Red Sox Chick/Toeing the Rubber

Because you always need a backup plan

On Brendan Donnelly (and Jeff Bagwell)

Donnelly in 2007 (Photo courtesy of Kelly O'Connor and used with permission)

One of the many arguments brought up when PEDs are discussed is the impact it will have on a player’s career long-term.  Take Jeff Bagwell, for example.  He has never been connected to PEDs except that he flourished in a time when many around him have been now outed for having used them.  His name has never shown up on a  list, no player has ever outed him as a user, and yet when he became eligible for the Hall of Fame, some writers actually didn’t vote for him because they were suspicious.

So here’s Jeff Bagwell, a guy never officially accused of or outed as being a PED user losing Hall of Fame votes based on the idea that he MIGHT have been a user.  Earlier this year, I ranted about this at great length.  As I write this entry, it still makes me mad.  But I’m not here to write about Bagwell today.  I’m here to write, in part, about Brendan Donnelly.

I won’t lie…I loved it when the Sox got Donnelly for two reasons:  It’s always nice to have someone representing the clan on your team and he was a little batshit.  I dig a pitcher who gets into his job as obsessively as Donnelly always seemed to.  Today it was released that Donnelly will be retired from baseball at the age of 39.  He’s starting a new life with a new child and given his age, the way his skills have lessened and the fact that, essentially, no team wanted him, he decided it was time to call it a career.

Doug Miller over at has a nice write-up of Donnelly’s decision (and career).  The article has one glaring omission, though. No mention of Brendan Donnelly being one of the names in the Mitchell Report.  I don’t necessarily have a problem with this.  I think it’s long been proven that not all of those named in the Mitchell Report have been proven to have used.  BUT the fact remains that his name is in there and you would think that it would be something mentioned in a wrap-up of his career and life.  Personally, I’m kind of glad it wasn’t and there is a part of me that hopes this becomes the trend.  That people stop focusing on the “maybes” of the so-called “Steroid Era” and focus on the careers of the individual players.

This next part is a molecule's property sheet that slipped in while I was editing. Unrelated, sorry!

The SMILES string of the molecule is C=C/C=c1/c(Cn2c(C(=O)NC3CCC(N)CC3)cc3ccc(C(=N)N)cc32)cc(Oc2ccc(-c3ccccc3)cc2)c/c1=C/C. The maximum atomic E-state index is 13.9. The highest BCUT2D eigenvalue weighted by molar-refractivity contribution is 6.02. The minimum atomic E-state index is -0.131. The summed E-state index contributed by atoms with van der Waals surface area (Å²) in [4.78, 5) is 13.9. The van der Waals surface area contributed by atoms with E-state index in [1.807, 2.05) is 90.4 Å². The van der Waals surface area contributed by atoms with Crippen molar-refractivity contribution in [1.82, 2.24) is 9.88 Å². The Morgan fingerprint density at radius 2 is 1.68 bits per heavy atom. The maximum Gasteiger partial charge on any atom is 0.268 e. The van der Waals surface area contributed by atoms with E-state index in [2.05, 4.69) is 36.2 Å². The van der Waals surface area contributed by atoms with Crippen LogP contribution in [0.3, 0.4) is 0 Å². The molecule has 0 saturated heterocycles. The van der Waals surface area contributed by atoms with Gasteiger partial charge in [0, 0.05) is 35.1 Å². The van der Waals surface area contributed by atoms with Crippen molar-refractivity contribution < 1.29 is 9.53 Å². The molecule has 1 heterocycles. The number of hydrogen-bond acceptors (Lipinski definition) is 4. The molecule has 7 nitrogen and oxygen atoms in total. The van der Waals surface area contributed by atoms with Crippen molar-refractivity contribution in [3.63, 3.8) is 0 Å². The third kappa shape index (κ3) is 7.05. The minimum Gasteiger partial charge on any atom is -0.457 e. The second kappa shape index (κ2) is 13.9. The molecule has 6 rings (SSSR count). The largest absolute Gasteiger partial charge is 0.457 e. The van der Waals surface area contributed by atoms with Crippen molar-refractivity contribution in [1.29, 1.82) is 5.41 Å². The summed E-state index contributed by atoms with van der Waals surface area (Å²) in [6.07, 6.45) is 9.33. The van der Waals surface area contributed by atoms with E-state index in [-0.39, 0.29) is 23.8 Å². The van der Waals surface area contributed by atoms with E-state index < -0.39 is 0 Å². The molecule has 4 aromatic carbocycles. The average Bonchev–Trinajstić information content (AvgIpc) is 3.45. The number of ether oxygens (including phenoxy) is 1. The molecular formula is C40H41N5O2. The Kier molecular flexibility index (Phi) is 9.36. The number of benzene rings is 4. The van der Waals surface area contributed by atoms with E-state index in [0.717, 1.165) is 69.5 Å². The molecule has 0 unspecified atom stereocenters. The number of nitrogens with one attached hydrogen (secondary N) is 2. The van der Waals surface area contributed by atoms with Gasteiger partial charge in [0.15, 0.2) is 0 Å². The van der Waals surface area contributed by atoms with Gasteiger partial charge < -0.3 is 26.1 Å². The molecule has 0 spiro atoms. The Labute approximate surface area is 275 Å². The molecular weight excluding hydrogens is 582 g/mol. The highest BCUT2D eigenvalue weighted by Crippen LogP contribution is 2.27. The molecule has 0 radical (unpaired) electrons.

Granted, this article was sanctioned by MLB so I suppose it stands to reason that they would want to clean it up…can’t have people remembering what a shitstorm the league created, right?  It’s interesting to note that Rob Bradford at wasted no time in mentioning the Mitchell Report today in his entry about Donnelly.  So I guess I’m back to square one.  MLB doesn’t think it’s worth mentioning but a well-respected baseball writer does.  We can’t change history, he’s in there, regardless of why or how legitimate the mention was, it’s a part of his history and the Mitchell Report is, unfortunately, a huge part of MLB’s history.

Do we make the decision that Donnelly’s explanation is valid enough to forget his inclusion in the report?

“In 2004, I was having multiple physical problems and was concerned about not getting back on the field for even close to the level I had experienced. I made a phone call to Radomski. We discussed Anavar.

“Upon learning that Anavar was classified as a steroid, I realized that was not an option. That was the end of it. Yes, I called him. But I did not purchase or receive anything from him. I never took Deca or Anavar. I do want to fully support the testing program of Major League Baseball, and I support wider testing.”

And if we do, is it fair to peg Jeff Bagwell or anyone else from that “era” as a user or possible user without taking into account the fact that there is nothing to connect them to PEDs?  What if they have a good excuse/explanation that we could believe?